As the automotive industry rapidly evolves and cars become smarter, cybercriminals are becoming more sophisticated too, constantly finding new ways to compromise connected vehicles.
Other than the possibility of being stolen, there is an even greater threat, which implies the vehicle being controlled by hackers thus putting human lives at risk.
To select a suitable automotive IoT security solution, you need to think about a variety of factors. We’ve talked to several industry professionals to get their insight on the topic.
Asaf Ashkenazi, President and COO, Verimatrix
A modern vehicle is no longer an independent system, but a component of a much larger connected ecosystem. This ecosystem includes smartphones that are connected to the car for infotainment and remote management purposes, autonomous driving infrastructure and cloud services.
This big ecosystem runs millions of lines of code provided by numerous different software suppliers. Like any software, these millions of lines of code contain many vulnerabilities waiting to be exploited.
Discovering and eliminating all of these vulnerabilities is not realistic. Therefore, the main goal should be to minimize hackers’ ability to find these vulnerabilities and prevent them from building exploits in case they manage to discover a vulnerability, and detect hackers’ attempts so that a fix can be deployed before damage is done. This can be achieved by shielding the code that runs vehicles, but also the code that runs the connected ecosystem.
The code itself is always assumed to have vulnerabilities. Auto manufacturers must not rely on their code suppliers to provide vulnerability-free code. Instead, they must take matters into their own hands and shield the code that runs the car and connected smartphone apps.
Grant Courville, VP, Products & Strategy, BlackBerry QNX
A best practice for vehicle cybersecurity is an approach initially conceived by the NSA called “defense in depth,” which uses multiple layers of security to defend against potential hacks. This is essential for the growing numbers of connected and electric vehicles given the sheer number of systems and connections they utilize – starting with home and public charging stations, to connected dashboard electronics and telematics and GPS communicating with external data sources.
As connected and electric vehicles become more widespread, it will be important for automakers, their supply chain and key cybersecurity organizations to work collaboratively on holistic approaches and aligning with emerging safety and security standards like WP.29 to address the ever-changing threat landscape.
The swift and pervasive deployment of EVs as envisioned by many governments today, must involve a resolute focus on security at the outset – for both vehicles and infrastructure, or we risk making our electrical infrastructure, and the vehicles connecting to it, an even more compelling target for those who wish to do us, our society and economy harm.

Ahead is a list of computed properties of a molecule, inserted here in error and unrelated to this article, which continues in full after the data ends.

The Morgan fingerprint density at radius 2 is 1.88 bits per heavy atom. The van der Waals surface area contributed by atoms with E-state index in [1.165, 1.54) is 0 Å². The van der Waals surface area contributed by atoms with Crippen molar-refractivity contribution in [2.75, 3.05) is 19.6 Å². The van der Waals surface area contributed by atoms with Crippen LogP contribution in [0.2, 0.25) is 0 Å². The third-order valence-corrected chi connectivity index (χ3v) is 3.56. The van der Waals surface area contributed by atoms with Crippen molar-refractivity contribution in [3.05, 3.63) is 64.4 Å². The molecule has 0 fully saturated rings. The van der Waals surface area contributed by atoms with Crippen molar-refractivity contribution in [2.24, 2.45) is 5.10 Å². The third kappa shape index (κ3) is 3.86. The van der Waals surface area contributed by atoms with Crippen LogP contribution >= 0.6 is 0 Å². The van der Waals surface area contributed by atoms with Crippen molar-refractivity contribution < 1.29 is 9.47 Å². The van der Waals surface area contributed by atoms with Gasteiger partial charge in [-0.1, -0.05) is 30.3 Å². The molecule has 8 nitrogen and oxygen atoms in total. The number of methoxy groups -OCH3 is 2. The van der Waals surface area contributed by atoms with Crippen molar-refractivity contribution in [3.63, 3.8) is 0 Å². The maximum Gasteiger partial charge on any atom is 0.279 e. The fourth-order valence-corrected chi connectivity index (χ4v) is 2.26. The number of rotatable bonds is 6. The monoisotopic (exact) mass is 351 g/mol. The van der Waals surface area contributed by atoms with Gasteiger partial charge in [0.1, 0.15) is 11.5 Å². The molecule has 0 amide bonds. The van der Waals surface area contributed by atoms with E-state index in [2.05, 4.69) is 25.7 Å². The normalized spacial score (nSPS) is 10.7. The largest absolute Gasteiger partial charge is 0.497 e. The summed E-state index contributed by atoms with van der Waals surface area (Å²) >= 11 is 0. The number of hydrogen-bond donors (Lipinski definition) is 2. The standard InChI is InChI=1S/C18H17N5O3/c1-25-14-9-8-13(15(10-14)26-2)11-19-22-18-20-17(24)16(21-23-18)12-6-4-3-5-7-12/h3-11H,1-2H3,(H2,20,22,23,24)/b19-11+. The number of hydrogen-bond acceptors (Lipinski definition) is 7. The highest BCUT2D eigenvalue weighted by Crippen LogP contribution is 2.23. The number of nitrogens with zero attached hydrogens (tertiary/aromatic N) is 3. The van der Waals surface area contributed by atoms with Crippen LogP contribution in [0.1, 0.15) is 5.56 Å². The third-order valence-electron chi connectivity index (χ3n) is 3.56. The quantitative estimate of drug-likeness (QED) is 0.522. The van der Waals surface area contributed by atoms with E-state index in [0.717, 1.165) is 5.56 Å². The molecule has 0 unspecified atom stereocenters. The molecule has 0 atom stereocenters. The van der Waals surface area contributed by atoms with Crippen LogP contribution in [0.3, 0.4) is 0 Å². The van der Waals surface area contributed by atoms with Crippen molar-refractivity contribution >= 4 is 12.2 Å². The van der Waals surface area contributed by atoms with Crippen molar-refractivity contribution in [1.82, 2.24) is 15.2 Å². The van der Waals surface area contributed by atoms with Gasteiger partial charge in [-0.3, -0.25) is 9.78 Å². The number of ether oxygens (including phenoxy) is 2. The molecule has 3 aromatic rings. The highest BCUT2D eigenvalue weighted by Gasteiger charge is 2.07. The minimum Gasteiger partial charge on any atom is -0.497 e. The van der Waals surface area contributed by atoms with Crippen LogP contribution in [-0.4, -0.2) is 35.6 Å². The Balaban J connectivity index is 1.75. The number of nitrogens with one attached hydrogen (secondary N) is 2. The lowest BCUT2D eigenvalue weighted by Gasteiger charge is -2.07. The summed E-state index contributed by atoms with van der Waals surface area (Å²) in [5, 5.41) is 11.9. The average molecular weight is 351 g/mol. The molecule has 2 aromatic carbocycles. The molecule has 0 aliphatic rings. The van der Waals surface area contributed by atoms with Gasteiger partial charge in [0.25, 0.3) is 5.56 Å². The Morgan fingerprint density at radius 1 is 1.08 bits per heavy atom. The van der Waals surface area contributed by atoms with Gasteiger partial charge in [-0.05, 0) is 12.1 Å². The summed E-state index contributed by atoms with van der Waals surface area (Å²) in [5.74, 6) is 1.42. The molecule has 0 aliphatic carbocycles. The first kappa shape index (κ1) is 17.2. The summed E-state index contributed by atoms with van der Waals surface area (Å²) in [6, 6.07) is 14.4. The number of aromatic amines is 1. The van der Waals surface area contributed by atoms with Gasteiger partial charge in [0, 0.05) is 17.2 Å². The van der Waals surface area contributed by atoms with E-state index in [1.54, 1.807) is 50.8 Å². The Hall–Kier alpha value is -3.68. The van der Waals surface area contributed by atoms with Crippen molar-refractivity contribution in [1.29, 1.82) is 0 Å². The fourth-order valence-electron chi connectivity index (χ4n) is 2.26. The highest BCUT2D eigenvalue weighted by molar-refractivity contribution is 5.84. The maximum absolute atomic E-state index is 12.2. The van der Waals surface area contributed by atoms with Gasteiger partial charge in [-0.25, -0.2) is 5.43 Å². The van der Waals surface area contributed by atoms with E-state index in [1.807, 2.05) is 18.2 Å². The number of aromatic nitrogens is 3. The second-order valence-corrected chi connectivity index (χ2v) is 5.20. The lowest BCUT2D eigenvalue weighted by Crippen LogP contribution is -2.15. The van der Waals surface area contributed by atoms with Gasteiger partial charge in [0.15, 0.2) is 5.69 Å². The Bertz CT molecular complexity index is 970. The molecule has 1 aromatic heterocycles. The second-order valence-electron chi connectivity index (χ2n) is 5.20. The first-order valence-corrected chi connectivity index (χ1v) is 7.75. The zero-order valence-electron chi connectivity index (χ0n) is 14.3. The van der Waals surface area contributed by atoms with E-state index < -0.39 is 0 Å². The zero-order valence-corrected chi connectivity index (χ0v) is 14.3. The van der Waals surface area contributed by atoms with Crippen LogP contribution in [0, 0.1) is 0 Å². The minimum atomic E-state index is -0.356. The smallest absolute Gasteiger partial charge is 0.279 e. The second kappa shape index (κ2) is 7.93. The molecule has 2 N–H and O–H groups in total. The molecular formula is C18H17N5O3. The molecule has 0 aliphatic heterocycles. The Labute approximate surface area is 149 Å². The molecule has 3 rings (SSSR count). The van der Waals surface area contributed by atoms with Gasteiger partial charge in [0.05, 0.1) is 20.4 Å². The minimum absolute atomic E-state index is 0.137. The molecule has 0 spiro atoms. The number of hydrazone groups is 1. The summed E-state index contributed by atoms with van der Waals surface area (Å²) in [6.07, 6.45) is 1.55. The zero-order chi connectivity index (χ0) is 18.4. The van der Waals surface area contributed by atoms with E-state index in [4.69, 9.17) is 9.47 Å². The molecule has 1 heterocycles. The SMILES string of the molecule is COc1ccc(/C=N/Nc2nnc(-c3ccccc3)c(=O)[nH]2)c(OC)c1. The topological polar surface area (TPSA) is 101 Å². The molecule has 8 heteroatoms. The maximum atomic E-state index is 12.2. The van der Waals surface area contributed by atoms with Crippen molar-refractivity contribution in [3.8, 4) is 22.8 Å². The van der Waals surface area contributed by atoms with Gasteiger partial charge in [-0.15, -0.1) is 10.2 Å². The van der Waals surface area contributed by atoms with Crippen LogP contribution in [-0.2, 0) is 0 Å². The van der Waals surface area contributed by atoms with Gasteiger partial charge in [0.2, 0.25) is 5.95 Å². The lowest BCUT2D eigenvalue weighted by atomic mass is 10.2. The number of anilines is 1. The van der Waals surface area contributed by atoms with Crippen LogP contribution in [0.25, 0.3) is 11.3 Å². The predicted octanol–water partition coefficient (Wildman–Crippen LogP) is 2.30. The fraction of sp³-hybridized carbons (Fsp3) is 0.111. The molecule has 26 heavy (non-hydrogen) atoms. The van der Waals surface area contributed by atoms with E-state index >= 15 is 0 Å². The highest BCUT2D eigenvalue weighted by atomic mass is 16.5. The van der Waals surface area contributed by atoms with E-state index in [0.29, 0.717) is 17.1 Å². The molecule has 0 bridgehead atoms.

We firmly believe that security cannot be an afterthought. For automakers and the entire automotive supply chain, security should be inherent in the entire product lifecycle.
Moshe Shlisel, CEO, GuardKnox
Increasing vehicle connectivity poses the biggest cybersecurity challenge in the industry. Yet rapidly evolving consumer demands and emerging technologies require this increased connectivity to power better in-vehicle experiences. This means OEMs and tier-1 suppliers face a major challenge- to meet market expectations, they must integrate platforms that enable high-performance capabilities, added services, and amenities, while, most importantly, ensuring they are safe and secure.
When selecting an automotive IoT security solution, it’s essential to ensure that solution is secure by design. A deterministic and secure-by-design approach to cybersecurity at the safety critical level is essential for both passenger and vehicle safety. Here, we cannot rely on the post-event remediation methods of IT cybersecurity. False positives and false negatives are not an option when lives are at stake.
Deterministic security demands that all potential operating permutations must be modeled comprehensively and that any communication or process execution is unable to take the subsystem out of the realm of acceptable behavior. The security mechanism’s threat-agnosticism means that attacks of any type (foreseen or not) and from any source cannot compromise any safety-critical ECU or communication.
Security can never and should never be an afterthought. Secure by design solutions enable OEMs to provide an advanced driver experience without compromising on automotive cybersecurity.